Published online Sep 21, 2023. doi: 10.3748/wjg.v29.i35.5166
Peer-review started: July 2, 2023
First decision: July 14, 2023
Revised: July 22, 2023
Accepted: August 31, 2023
Article in press: August 31, 2023
Published online: September 21, 2023
In clinical practice, a considerable proportion of chronic hepatitis B (CHB) patients (27.8%-55%) fall into the “grey zone (GZ)” or “indeterminate phase”. Additionally, there is still debate regarding how best to treat these GZ patients and the advantages of antiviral therapy. Moreover, an issue that complicates the management of CHB is the disagreement regarding the appropriate treatment threshold for alanine aminotransferase (ALT) levels.
To explore the impact of varying the threshold of ALT levels in identifying significant hepatic injury (SHI) among GZ patients.
Our research evaluated the clinical and histological characteristics and additionally explored the impact of adjusting the threshold of ALT in identifying significant liver injury among GZ patients.
This retrospective analysis involved a cohort of 1617 adult patients diagnosed with CHB who underwent liver biopsy. Significant hepatic injury was defined as the presence of notable liver inflammation (≥ G2) and/or significant fibrosis (≥ S2). Kruskal-Wallis tests and Pearson’s chi-squared tests were applied to compare variables that were significantly different between groups.
The study showed that 50.22% of the patients with HBV infection fell into the GZ category, and more than half of the patients (63.7%) in the GZ category exhibited SHI. The areas under the receiver operating characteristic curves of Aspartate aminotransferase-to-platelet ratio index, fibrosis score based on four factors, and gamma-glutamyl transpeptidase-to-platelet ratio in predicting SHI were 0.717, 0.713, and 0.727, respectively, in the HBeAg-positive GZ phases and 0.717, 0.645, and 0.692, respectively, in the HBeAg-negative GZ phases. Lowering the ALT treatment thresholds to the American Association for the Study of Liver Diseases 2018 treatment criteria can more accurately identify patients with significant liver damage in the GZ phases. When we lowered the ALT treatment threshold to the new criteria, the same outcome was revealed.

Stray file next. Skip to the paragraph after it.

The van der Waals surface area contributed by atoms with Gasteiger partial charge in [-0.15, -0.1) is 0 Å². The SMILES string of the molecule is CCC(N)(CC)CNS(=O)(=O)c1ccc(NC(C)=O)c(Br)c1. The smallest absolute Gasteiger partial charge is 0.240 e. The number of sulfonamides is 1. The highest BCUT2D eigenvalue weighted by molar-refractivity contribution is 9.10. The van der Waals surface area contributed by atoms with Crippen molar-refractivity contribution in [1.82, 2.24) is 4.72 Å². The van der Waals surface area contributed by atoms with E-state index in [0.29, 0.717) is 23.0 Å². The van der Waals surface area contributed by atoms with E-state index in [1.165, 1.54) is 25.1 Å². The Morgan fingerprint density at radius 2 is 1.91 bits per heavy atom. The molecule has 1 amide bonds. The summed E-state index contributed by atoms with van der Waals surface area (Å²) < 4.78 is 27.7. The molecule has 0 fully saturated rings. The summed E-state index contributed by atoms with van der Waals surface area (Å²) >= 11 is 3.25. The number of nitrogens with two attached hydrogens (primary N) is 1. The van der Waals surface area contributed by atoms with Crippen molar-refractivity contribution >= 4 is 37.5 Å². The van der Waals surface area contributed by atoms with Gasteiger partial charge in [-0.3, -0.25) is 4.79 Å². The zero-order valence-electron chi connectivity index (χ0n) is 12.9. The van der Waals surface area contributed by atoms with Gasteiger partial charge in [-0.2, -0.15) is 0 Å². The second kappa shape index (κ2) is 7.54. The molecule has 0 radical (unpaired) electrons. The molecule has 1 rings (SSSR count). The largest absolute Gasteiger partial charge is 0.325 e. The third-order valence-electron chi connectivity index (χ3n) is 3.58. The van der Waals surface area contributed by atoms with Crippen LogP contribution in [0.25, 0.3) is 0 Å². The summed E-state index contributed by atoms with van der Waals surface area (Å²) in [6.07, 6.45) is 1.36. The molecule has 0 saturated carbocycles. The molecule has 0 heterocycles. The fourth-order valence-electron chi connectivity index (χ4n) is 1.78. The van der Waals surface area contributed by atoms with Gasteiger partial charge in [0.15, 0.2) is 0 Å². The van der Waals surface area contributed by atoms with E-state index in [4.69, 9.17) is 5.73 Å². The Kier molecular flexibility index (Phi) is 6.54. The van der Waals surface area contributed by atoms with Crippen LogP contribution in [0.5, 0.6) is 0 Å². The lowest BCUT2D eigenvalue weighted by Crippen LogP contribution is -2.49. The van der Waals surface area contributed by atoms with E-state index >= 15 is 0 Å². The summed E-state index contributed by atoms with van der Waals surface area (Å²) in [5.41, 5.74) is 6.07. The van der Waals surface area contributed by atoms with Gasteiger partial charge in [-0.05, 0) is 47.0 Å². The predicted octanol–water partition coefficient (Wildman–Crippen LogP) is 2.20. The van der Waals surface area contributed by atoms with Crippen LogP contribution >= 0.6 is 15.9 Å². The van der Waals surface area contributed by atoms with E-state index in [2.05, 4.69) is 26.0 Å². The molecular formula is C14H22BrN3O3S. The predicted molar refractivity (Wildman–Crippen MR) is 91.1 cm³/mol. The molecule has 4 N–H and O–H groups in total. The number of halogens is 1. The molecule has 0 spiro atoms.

This study showed that 50.22% of CHB patients were in the GZ, and over half of GZ patients (63.7%) had SHI. Lowering ALT thresholds can more accurately identify patients with significant liver damage at an earlier stage and reduce the need for some unnecessary liver biopsies. Furthermore, age may not be a limitation for initiating antiviral therapy in patients with CHB who have normal ALT levels.
Further investigation is needed to determine the assessment and treatment strategy for CHB patients in the GZ phases.